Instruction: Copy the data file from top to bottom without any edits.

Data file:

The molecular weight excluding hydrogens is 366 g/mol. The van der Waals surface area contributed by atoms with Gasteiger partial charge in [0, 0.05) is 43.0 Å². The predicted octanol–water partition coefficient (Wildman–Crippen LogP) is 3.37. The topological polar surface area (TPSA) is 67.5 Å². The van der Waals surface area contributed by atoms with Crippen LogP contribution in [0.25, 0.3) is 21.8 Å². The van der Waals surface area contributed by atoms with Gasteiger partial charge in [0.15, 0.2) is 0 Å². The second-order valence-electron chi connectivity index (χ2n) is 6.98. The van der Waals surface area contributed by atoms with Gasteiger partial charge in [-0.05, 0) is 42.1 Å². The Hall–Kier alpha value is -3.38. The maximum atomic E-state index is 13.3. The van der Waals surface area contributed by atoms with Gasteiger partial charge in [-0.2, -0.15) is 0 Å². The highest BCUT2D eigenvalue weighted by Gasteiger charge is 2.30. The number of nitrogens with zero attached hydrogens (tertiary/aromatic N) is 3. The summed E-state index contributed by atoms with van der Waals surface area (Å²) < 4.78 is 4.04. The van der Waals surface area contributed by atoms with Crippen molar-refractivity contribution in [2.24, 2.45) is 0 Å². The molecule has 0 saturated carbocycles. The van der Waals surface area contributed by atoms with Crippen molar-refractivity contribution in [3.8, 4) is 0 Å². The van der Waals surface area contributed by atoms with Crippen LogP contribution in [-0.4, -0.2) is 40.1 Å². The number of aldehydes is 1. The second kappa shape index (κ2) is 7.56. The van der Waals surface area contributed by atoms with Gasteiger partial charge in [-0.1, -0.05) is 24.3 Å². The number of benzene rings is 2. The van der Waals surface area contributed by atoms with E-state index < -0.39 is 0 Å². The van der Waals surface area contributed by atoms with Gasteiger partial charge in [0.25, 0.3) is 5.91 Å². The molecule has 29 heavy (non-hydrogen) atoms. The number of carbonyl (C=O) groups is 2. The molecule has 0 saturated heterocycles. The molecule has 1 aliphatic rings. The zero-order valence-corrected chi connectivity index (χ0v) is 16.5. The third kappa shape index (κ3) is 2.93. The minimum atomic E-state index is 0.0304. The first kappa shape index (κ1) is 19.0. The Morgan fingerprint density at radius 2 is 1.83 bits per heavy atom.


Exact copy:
The molecular weight excluding hydrogens is 366 g/mol. The van der Waals surface area contributed by atoms with Gasteiger partial charge in [0, 0.05) is 43.0 Å². The predicted octanol–water partition coefficient (Wildman–Crippen LogP) is 3.37. The topological polar surface area (TPSA) is 67.5 Å². The van der Waals surface area contributed by atoms with Crippen LogP contribution in [0.25, 0.3) is 21.8 Å². The van der Waals surface area contributed by atoms with Gasteiger partial charge in [0.15, 0.2) is 0 Å². The second-order valence-electron chi connectivity index (χ2n) is 6.98. The van der Waals surface area contributed by atoms with Gasteiger partial charge in [-0.05, 0) is 42.1 Å². The Hall–Kier alpha value is -3.38. The maximum atomic E-state index is 13.3. The van der Waals surface area contributed by atoms with Gasteiger partial charge in [-0.2, -0.15) is 0 Å². The highest BCUT2D eigenvalue weighted by Gasteiger charge is 2.30. The number of nitrogens with zero attached hydrogens (tertiary/aromatic N) is 3. The summed E-state index contributed by atoms with van der Waals surface area (Å²) < 4.78 is 4.04. The van der Waals surface area contributed by atoms with Crippen molar-refractivity contribution in [2.24, 2.45) is 0 Å². The molecule has 0 saturated carbocycles. The van der Waals surface area contributed by atoms with Crippen molar-refractivity contribution in [3.8, 4) is 0 Å². The van der Waals surface area contributed by atoms with Crippen LogP contribution in [-0.4, -0.2) is 40.1 Å². The number of aldehydes is 1. The second kappa shape index (κ2) is 7.56. The van der Waals surface area contributed by atoms with Gasteiger partial charge in [-0.1, -0.05) is 24.3 Å². The number of benzene rings is 2. The van der Waals surface area contributed by atoms with E-state index < -0.39 is 0 Å². The van der Waals surface area contributed by atoms with Gasteiger partial charge in [0.25, 0.3) is 5.91 Å². The molecule has 29 heavy (non-hydrogen) atoms. The number of carbonyl (C=O) groups is 2. The molecule has 0 saturated heterocycles. The molecule has 1 aliphatic rings. The zero-order valence-corrected chi connectivity index (χ0v) is 16.5. The third kappa shape index (κ3) is 2.93. The minimum atomic E-state index is 0.0304. The first kappa shape index (κ1) is 19.0. The Morgan fingerprint density at radius 2 is 1.83 bits per heavy atom.